Bait-&-Switch Titles Destroy Your Street Cred & Prove You Hate Your Readers’ Guts
by Joel K

I was clickin’ through my Twitter stream this morning, when I came across the following title of a blog post:

“In 2015, Your Job as an SEO Isn’t Actually SEO”

(I outright refuse to link to the piece)

Intriguing! As a guy who spent a good chunk of his 20′s doing SEO agency-side, I was keen to find out how, exactly, SEO was no longer SEO (among all the other unruly claims being made like “SEO is Dead”, “Content Marketing is the new SEO!” and “SEO is like Thanksgiving Dinner” among other such nonsense).

When I got there, I was promptly greeted with this smug half-apology for wasting my time:

“OK, I’ll admit right now I wrote that title just to get clicks. It’s not my proudest moment, but I’d be lying if I said I hadn’t done it before.”

…Are you serious?

faces

I stopped reading right then and there. Pardon my French, but I was cheesed off.

It was clear to me, the reader, that what the author really cared about was my click – my delicious, juicy analytics data that would stroke their ego and make them feel as though their piece was a success.

Yes, they had succeeded in earning my click. Bravo.

But when I came looking for an intelligent discussion on a topic, I was fed a line about how little my time actually mattered and how the piece wasn’t good enough to stand on its own without duping me into reading it. What this clickbait title actually accomplished was telling me, the reader,

“Hi there! I can’t be trusted. Now, here’s my opinion!”

Can you see why prefacing your educational article with a lie is not a recipe for building credibility?

Friends, countrymen, content marketing mavens: Do you care more about the click than the reader? You might say you don’t, but go look at your posts. Are you misleading humans to fuel your analytics numbers?

Well, friggin’ stop it, because it makes your business look foolish, no matter how good the piece that follows is.

I’m not so naive as to think clickbait will ever go away.

Publications have to make money, and to make money, they have to generate revenue through ads, and to do that, they need a critical mass of readership. Clickbait is a wonderful little shortcut to getting that sort of momentum.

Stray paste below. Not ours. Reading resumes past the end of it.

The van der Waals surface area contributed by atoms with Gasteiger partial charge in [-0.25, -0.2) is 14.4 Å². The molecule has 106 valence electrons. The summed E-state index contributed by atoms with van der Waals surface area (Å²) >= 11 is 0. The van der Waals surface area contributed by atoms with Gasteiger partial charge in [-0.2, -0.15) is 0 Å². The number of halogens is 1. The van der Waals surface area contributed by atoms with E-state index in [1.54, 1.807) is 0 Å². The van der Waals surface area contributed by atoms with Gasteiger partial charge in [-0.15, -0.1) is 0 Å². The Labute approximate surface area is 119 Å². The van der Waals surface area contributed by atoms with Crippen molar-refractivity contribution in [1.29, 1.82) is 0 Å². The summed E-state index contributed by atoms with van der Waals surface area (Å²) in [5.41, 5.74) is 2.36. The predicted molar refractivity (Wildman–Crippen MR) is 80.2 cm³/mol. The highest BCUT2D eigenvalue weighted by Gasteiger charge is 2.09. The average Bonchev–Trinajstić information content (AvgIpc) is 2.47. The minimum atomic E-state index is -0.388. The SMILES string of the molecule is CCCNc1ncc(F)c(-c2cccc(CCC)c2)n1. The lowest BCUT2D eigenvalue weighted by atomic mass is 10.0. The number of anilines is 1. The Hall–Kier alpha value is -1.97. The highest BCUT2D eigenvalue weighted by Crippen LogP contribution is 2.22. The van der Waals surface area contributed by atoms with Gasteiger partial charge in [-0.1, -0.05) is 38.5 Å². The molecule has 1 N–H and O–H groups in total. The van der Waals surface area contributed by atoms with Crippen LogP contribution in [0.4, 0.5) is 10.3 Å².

Maybe I’m an idealist – but why can’t you just invest your time into creating pieces so strong, your readership comes back because they trust you and value what you have to say?

Is it possible in an era of goldfish-esque attention spans to attract people just by being… I don’t know… good?

8 Comments
  1. At least they were honest enough to put that disclaimer right at the top, instead of making you read through the entire piece before you realized there was no substance there.

  2. Derek Mah says:

    Yet another facet of marketing that taints the industry. I agree that the best marketing is consistently delivering quality to build an integrity base of value. Tangible value emits a halo; bait and switch erodes halos.

    • Joel K says:

      It’s just sad that at this point, people have all but forgotten that you can build a loyal readership by offering up content that’s actually worth reading instead of luring in “clicks”.

    • Joel K says:

      Max! You beat me to the punch. But yeah, we’re definitely on the same page here. It’s insulting to me as the reader to be fed such a bowl of disdain.

  3. Integraphix says:

    No one, especially Google, likes the bait & switch. It’s a great way to get hated, for sure. Great post, Joel.

  4. Matt Lord says:

    Nice post Joel.

    I hate bait and switch marketing. I see it a good bit with some of the email lists I’m on.

    Whether “internet marketers” or large corporations, it seems many marketers are a little too data driven.

    They will sell their first born to increase open rates (what an adrenaline rush to see those open rates climbing when reviewing my stats!…not) often annoying leads and customers in the process.

    It annoys me quite a bit as an email copywriter. Especially when I’ve been asked to employ this tactic. Which I always explain to clients is a pretty terrible idea.

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